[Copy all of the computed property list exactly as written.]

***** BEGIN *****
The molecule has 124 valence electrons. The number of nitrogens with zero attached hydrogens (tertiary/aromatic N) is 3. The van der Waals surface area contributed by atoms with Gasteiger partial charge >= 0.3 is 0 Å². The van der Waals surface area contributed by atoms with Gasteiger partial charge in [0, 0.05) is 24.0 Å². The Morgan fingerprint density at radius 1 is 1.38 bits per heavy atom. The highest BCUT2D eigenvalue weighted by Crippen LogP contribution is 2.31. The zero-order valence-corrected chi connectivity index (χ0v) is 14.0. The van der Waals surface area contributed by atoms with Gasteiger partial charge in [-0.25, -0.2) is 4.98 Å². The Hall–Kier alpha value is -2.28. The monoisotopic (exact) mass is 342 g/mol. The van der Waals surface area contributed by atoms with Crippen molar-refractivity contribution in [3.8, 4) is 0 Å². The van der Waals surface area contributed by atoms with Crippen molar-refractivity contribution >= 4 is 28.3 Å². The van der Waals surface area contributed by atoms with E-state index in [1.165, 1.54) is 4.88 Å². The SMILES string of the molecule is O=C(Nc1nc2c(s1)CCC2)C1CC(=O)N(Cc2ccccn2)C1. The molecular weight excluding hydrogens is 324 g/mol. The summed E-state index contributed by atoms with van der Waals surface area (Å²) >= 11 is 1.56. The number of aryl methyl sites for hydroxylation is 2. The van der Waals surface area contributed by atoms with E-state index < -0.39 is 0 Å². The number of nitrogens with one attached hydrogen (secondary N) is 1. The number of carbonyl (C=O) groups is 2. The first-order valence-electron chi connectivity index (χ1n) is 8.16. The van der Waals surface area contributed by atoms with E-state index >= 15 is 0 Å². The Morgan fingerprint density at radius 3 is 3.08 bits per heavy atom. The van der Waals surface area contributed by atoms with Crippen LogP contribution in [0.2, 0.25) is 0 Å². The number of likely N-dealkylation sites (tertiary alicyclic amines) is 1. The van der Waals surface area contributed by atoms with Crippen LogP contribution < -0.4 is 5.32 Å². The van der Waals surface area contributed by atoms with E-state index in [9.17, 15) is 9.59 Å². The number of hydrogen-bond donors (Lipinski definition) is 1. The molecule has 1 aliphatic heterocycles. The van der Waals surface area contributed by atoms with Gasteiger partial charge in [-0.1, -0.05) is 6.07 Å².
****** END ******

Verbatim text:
The molecule has 124 valence electrons. The number of nitrogens with zero attached hydrogens (tertiary/aromatic N) is 3. The van der Waals surface area contributed by atoms with Gasteiger partial charge >= 0.3 is 0 Å². The van der Waals surface area contributed by atoms with Gasteiger partial charge in [0, 0.05) is 24.0 Å². The Morgan fingerprint density at radius 1 is 1.38 bits per heavy atom. The highest BCUT2D eigenvalue weighted by Crippen LogP contribution is 2.31. The zero-order valence-corrected chi connectivity index (χ0v) is 14.0. The van der Waals surface area contributed by atoms with Gasteiger partial charge in [-0.25, -0.2) is 4.98 Å². The Hall–Kier alpha value is -2.28. The monoisotopic (exact) mass is 342 g/mol. The van der Waals surface area contributed by atoms with Crippen molar-refractivity contribution in [3.8, 4) is 0 Å². The van der Waals surface area contributed by atoms with Crippen molar-refractivity contribution >= 4 is 28.3 Å². The van der Waals surface area contributed by atoms with E-state index in [1.165, 1.54) is 4.88 Å². The SMILES string of the molecule is O=C(Nc1nc2c(s1)CCC2)C1CC(=O)N(Cc2ccccn2)C1. The molecular weight excluding hydrogens is 324 g/mol. The summed E-state index contributed by atoms with van der Waals surface area (Å²) >= 11 is 1.56. The number of aryl methyl sites for hydroxylation is 2. The van der Waals surface area contributed by atoms with E-state index < -0.39 is 0 Å². The number of nitrogens with one attached hydrogen (secondary N) is 1. The number of carbonyl (C=O) groups is 2. The first-order valence-electron chi connectivity index (χ1n) is 8.16. The van der Waals surface area contributed by atoms with E-state index >= 15 is 0 Å². The Morgan fingerprint density at radius 3 is 3.08 bits per heavy atom. The van der Waals surface area contributed by atoms with Crippen LogP contribution in [0.2, 0.25) is 0 Å². The number of likely N-dealkylation sites (tertiary alicyclic amines) is 1. The van der Waals surface area contributed by atoms with Crippen LogP contribution < -0.4 is 5.32 Å². The van der Waals surface area contributed by atoms with E-state index in [9.17, 15) is 9.59 Å². The number of hydrogen-bond donors (Lipinski definition) is 1. The molecule has 1 aliphatic heterocycles. The van der Waals surface area contributed by atoms with Gasteiger partial charge in [-0.1, -0.05) is 6.07 Å².